Is property a good short term investment?

Under current law in Australia there is no stamp duty associated with purchasing shares, so the acquisition cost of a stock is likely to only have a small brokerage fee tacked on to it.

This is not the case with property which attracts stamp duty, mortgage transfer fees, legal fees and sometimes Lenders Mortgage Insurance and other costs too.

For example, suppose you buy a unit in Sydney for a purchase price of $500,000, your acquisition costs might be something like this:

Property cost
Mortgage registration fee
Transfer fee
Solicitors fees
Lenders Mortgage Insurance (est.)**
Pest inspection


*there may be stamp duty exemptions available if you are a first home buyer and the property is to live in rather than an investment.

**If you put down a deposit of lower than 20% of the purchase price, you will also have to factor in a charge for Lenders Mortgage Insurance (LMI).  Costs vary depending on the lender.

(LMI is insurance that compensates the lender – not you – for the risk associated with your low deposit.  If you took on an 80% or lower Loan to Value Ratio, the LMI charge could be negated).

Most quality property investment stock in Australia will incur holding costs too, as the rental yields of prime location properties tend to be lower than current mortgage lending rates.

Then there are also costs associated with selling property: agent fees and capital gains tax where you sell for a profit.

Therefore, unless you are confident of making a quick 20% capital growth return (in today’s markets, this is perhaps unlikely) the answer is that property is generally not a good short term investment.

I should note here that experienced renovators can and sometimes do make 20% capital growth returns.

However property is a great long term investment because of the combined effect of leverage (using the bank’s money) and compound growth.

Consider this table of an asset compounding at 10% growth per annum:



Note how the growth in year 1 is $100,000 but the growth in year 7 is more than $177,000.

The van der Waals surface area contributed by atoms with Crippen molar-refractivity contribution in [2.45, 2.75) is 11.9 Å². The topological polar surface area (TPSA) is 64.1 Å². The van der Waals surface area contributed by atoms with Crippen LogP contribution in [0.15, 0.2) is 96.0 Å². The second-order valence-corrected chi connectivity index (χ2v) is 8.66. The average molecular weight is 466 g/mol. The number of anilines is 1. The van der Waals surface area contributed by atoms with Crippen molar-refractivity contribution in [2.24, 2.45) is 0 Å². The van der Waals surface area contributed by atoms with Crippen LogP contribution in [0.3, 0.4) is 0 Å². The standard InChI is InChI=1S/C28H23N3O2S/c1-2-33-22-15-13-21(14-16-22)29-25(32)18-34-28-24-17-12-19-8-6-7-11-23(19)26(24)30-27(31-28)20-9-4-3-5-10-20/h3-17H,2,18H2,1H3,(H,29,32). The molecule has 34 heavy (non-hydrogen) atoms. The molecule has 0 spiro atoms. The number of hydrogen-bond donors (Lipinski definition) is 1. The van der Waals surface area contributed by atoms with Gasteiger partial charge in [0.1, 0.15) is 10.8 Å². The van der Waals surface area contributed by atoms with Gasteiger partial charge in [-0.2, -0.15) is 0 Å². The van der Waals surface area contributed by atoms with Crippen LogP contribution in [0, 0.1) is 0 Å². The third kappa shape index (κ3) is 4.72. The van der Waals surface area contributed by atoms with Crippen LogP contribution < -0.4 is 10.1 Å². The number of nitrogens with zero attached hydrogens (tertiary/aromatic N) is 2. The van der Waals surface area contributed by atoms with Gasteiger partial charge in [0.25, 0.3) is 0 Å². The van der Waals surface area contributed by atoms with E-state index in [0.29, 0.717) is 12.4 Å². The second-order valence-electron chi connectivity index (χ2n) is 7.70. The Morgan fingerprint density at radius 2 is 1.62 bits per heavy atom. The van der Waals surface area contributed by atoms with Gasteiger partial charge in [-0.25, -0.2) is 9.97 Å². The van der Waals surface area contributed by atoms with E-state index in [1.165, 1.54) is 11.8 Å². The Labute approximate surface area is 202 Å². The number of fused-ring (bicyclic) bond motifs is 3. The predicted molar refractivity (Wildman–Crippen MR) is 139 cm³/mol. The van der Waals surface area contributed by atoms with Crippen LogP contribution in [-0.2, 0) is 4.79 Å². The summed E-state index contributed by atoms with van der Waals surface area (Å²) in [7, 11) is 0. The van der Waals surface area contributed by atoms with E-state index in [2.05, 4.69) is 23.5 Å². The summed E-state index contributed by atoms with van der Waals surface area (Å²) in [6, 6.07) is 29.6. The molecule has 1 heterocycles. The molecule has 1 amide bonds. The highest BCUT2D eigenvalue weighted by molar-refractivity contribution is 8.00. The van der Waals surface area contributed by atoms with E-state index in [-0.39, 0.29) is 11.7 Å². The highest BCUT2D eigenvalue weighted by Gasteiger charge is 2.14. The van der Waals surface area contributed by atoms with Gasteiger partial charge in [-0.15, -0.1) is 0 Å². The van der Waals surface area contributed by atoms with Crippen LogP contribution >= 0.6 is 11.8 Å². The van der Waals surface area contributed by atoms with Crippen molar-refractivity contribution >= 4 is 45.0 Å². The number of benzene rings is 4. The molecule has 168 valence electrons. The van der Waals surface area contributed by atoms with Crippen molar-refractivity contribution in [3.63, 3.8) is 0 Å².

Each increase is 100% tax-deferred and is greater than its preceding equivalent, and this is why compound growth makes property such an effective asset class for the long term.

So what is a good short term investment?

The long answer would be slightly convoluted – the abridged answer is: the shorter your time horizon for investing in a growth asset class, the greater the risk of capital loss.

We humans like to believe that we can predict the short term future but countless examples have demonstrated that we are generally hopeless at predictions.

We are better at recognising long term trends and building an investment strategy around the identified trends.

Therefore, if you are investing for the short term, consider assets with a near-guaranteed yield (e.g. investment grade notes or at least a decent income return (for example, stocks that pay an attractive dividend yield – such as the major banks)

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Pete Wargent


Pete is a Chartered Accountant, Chartered Secretary and has a Financial Planning Diploma. Using a long term approach to building businesses, investing in equities, & owning a portfolio he achieved financial independence at the age of 33. Visit his blog

'Is property a good short term investment?' have 1 comment


    April 14, 2013 Bob the builder

    You have captured the very essence of what it is that makes property investing so good. The other things I like are the fact that the mortgage is gradually diminished by inflation i.e. the longer you have it the less it is to pay back in today’s money and the fact that you can use the equity gain over time to obtain your next property with no input of your own money. Compounding OPM left largely untouched by the ATO – it’s a beautiful thing – until you sell !


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